Bil’s rating (out of 5):.
USA,. , . Screenplay by , based on the novel by . Cinematography by . Produced by , . Music by . Production Design by . Costume Design by . Film Editing by .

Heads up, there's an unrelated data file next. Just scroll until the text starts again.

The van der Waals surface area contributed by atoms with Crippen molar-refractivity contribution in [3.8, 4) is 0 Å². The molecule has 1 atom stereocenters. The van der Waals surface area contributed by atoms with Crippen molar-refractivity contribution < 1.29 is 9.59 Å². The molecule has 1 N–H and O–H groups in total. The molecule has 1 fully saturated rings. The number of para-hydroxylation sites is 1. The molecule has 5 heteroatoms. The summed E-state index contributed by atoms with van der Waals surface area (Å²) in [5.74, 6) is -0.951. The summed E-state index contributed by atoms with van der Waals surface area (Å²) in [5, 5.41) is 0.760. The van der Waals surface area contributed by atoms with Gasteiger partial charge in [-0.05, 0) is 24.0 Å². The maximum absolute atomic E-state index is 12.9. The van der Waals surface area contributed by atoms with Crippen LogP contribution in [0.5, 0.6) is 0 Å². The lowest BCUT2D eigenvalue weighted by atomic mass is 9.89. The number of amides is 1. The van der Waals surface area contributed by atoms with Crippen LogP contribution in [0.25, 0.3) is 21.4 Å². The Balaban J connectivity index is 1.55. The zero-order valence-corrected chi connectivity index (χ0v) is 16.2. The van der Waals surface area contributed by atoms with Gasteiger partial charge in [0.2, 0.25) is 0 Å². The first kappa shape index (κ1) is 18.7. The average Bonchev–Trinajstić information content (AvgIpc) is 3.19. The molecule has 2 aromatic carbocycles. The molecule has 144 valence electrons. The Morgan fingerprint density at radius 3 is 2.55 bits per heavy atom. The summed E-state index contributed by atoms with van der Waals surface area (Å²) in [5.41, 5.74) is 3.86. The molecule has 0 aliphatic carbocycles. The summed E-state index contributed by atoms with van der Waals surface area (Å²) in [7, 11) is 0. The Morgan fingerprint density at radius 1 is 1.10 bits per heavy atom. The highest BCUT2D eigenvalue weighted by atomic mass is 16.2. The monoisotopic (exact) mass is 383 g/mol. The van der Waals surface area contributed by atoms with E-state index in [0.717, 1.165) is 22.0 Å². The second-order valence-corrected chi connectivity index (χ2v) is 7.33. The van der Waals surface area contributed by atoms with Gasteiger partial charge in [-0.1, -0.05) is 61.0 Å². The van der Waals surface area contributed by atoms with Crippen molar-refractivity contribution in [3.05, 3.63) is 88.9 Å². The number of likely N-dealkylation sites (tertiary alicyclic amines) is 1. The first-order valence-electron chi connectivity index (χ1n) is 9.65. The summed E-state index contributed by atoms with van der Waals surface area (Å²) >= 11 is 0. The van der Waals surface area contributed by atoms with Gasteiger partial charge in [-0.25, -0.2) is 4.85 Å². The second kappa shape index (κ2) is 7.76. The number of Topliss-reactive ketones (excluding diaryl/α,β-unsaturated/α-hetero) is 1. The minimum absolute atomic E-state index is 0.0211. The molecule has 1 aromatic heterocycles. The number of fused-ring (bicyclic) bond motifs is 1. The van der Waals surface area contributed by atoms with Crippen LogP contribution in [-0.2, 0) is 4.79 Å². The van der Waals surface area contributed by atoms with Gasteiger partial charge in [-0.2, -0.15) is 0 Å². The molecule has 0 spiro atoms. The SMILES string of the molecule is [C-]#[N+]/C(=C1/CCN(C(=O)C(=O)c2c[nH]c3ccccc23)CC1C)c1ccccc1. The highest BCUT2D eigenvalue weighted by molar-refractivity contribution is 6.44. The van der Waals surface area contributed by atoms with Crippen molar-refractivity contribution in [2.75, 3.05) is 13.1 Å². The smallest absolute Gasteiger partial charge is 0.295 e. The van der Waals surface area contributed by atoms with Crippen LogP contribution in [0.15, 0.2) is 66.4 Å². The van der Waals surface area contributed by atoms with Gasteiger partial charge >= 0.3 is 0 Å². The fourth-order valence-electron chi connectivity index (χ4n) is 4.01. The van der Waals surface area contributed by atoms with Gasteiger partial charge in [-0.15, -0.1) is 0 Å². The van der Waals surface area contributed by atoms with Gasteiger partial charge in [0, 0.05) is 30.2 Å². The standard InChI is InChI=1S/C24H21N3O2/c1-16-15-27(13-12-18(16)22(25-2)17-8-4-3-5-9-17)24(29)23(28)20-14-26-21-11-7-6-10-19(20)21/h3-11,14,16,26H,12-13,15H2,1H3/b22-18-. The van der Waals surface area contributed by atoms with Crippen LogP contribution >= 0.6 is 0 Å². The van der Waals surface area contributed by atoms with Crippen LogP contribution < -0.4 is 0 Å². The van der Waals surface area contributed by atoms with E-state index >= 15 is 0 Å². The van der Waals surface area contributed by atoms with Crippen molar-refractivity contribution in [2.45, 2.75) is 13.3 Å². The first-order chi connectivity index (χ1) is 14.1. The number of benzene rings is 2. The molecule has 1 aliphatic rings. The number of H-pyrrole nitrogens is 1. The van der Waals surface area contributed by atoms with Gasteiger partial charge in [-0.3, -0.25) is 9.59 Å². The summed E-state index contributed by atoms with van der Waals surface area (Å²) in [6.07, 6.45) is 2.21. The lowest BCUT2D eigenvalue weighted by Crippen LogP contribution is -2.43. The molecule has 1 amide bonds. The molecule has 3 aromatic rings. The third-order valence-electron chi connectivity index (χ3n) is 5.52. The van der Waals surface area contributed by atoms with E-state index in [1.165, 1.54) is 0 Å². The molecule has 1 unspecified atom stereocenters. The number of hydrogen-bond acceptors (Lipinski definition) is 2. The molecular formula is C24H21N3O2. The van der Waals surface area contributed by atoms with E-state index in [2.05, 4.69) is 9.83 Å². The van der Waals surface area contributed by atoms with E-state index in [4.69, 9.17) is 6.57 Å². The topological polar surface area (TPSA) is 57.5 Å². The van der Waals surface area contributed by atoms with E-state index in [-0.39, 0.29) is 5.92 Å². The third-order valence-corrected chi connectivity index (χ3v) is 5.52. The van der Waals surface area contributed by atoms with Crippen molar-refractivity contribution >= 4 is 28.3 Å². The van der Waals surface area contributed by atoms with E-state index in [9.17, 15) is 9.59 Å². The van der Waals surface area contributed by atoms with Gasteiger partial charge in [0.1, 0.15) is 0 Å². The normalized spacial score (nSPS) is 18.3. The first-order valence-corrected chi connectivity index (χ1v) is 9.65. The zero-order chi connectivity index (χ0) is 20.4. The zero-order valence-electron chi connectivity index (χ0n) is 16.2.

plays a suburban single mom who is dazzled by the glamorous, aloof mother of her son’s friend at school ( publicist for a Manhattan fashion designer who drinks martinis in the afternoon and swears in front of her kid so you know she’s cool. Lively hosts Kendrick in her glamorous mansion while complaining that her author husband ( , who is never convincing as either writer, teacher or human) is lazy and a loser and that they have their beautiful house and not much else. Kendrick, awkward and jokey, is impressed by this woman but also gains a genuine fondness for her, so that by the time Lively asks her to pick up her son from school and look after him while she works late, our heroine thinks nothing of it. Two days later when the boy is still at her house and hasn’t been picked up, our mousy little heroine begins to worry; digging through Lively’s personal life and finding mysterious clues to further mysteries, she is suddenly embroiled deep in family secrets, one of which involves a rare jewel in this mess of a movie in the form of a cameo by . Intoxicating and fun thanks to a balanced blend of Kendrick’s Tina Fey-esque self-deprecating humour, and a visual style swathed in gleaming cocktail glasses and haute couture costume design, this ridiculous film piles up the details and then proves them all to be brainless red herrings by the time it reaches its nonsense conclusion. Director Paul Feig is completely out of his element in trying to direct a thriller with a humorously cynical core; an incest subplot in a dark girl-talk comedy should point to a kind of satire on Stepford-esque suburban life, but there’s nothing quite so thoughtful here, and ending it on catching a villain (without having really built up to that emotional release) is illogical and inept.